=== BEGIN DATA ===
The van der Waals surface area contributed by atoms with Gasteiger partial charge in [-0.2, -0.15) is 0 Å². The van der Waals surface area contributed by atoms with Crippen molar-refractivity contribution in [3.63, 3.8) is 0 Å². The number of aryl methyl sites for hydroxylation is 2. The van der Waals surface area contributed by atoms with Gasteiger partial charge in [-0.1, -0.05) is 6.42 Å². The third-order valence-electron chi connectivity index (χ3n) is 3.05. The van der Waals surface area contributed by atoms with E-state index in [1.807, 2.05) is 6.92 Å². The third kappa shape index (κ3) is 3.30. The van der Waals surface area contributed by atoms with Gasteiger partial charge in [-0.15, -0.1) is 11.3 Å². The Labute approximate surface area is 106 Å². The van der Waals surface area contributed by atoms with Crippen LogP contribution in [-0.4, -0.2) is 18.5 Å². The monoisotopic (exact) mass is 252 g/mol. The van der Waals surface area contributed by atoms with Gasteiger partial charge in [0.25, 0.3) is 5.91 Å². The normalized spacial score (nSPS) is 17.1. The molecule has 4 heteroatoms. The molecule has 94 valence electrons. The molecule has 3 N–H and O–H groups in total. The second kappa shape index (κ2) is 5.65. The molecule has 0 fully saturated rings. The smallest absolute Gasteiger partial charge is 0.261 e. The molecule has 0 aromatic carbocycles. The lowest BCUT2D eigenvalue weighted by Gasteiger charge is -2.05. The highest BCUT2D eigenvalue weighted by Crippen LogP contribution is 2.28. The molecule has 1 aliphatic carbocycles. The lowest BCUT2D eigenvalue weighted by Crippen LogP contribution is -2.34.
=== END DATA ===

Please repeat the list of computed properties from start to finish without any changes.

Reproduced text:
The van der Waals surface area contributed by atoms with Gasteiger partial charge in [-0.2, -0.15) is 0 Å². The van der Waals surface area contributed by atoms with Crippen molar-refractivity contribution in [3.63, 3.8) is 0 Å². The number of aryl methyl sites for hydroxylation is 2. The van der Waals surface area contributed by atoms with Gasteiger partial charge in [-0.1, -0.05) is 6.42 Å². The third-order valence-electron chi connectivity index (χ3n) is 3.05. The van der Waals surface area contributed by atoms with E-state index in [1.807, 2.05) is 6.92 Å². The third kappa shape index (κ3) is 3.30. The van der Waals surface area contributed by atoms with Gasteiger partial charge in [-0.15, -0.1) is 11.3 Å². The Labute approximate surface area is 106 Å². The van der Waals surface area contributed by atoms with Crippen LogP contribution in [-0.4, -0.2) is 18.5 Å². The monoisotopic (exact) mass is 252 g/mol. The van der Waals surface area contributed by atoms with Gasteiger partial charge in [0.25, 0.3) is 5.91 Å². The normalized spacial score (nSPS) is 17.1. The molecule has 4 heteroatoms. The molecule has 94 valence electrons. The molecule has 3 N–H and O–H groups in total. The second kappa shape index (κ2) is 5.65. The molecule has 0 fully saturated rings. The smallest absolute Gasteiger partial charge is 0.261 e. The molecule has 0 aromatic carbocycles. The lowest BCUT2D eigenvalue weighted by Gasteiger charge is -2.05. The highest BCUT2D eigenvalue weighted by Crippen LogP contribution is 2.28. The molecule has 1 aliphatic carbocycles. The lowest BCUT2D eigenvalue weighted by Crippen LogP contribution is -2.34.